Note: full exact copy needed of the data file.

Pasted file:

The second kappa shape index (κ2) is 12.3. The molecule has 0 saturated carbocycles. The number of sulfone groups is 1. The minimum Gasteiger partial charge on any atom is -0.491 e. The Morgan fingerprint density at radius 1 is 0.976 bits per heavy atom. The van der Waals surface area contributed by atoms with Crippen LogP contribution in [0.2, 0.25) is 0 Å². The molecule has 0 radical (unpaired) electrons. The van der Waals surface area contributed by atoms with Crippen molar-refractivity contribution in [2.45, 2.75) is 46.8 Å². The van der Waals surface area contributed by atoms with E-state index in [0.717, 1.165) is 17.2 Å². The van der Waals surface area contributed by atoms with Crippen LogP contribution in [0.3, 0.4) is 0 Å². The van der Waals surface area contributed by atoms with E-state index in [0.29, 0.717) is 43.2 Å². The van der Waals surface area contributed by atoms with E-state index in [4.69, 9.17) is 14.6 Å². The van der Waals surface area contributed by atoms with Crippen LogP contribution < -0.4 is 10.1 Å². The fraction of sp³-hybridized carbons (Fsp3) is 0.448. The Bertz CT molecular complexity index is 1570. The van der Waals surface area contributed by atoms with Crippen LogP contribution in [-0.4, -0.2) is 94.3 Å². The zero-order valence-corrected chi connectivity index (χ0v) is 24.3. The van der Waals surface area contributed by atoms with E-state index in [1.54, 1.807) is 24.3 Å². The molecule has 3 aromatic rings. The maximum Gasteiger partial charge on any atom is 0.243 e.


The second kappa shape index (κ2) is 12.3. The molecule has 0 saturated carbocycles. The number of sulfone groups is 1. The minimum Gasteiger partial charge on any atom is -0.491 e. The Morgan fingerprint density at radius 1 is 0.976 bits per heavy atom. The van der Waals surface area contributed by atoms with Crippen LogP contribution in [0.2, 0.25) is 0 Å². The molecule has 0 radical (unpaired) electrons. The van der Waals surface area contributed by atoms with Crippen molar-refractivity contribution in [2.45, 2.75) is 46.8 Å². The van der Waals surface area contributed by atoms with E-state index in [0.717, 1.165) is 17.2 Å². The van der Waals surface area contributed by atoms with Crippen LogP contribution in [0.3, 0.4) is 0 Å². The van der Waals surface area contributed by atoms with E-state index in [0.29, 0.717) is 43.2 Å². The van der Waals surface area contributed by atoms with E-state index in [4.69, 9.17) is 14.6 Å². The van der Waals surface area contributed by atoms with Crippen LogP contribution < -0.4 is 10.1 Å². The fraction of sp³-hybridized carbons (Fsp3) is 0.448. The Bertz CT molecular complexity index is 1570. The van der Waals surface area contributed by atoms with Crippen LogP contribution in [-0.4, -0.2) is 94.3 Å². The zero-order valence-corrected chi connectivity index (χ0v) is 24.3. The van der Waals surface area contributed by atoms with E-state index in [1.54, 1.807) is 24.3 Å². The molecule has 3 aromatic rings. The maximum Gasteiger partial charge on any atom is 0.243 e.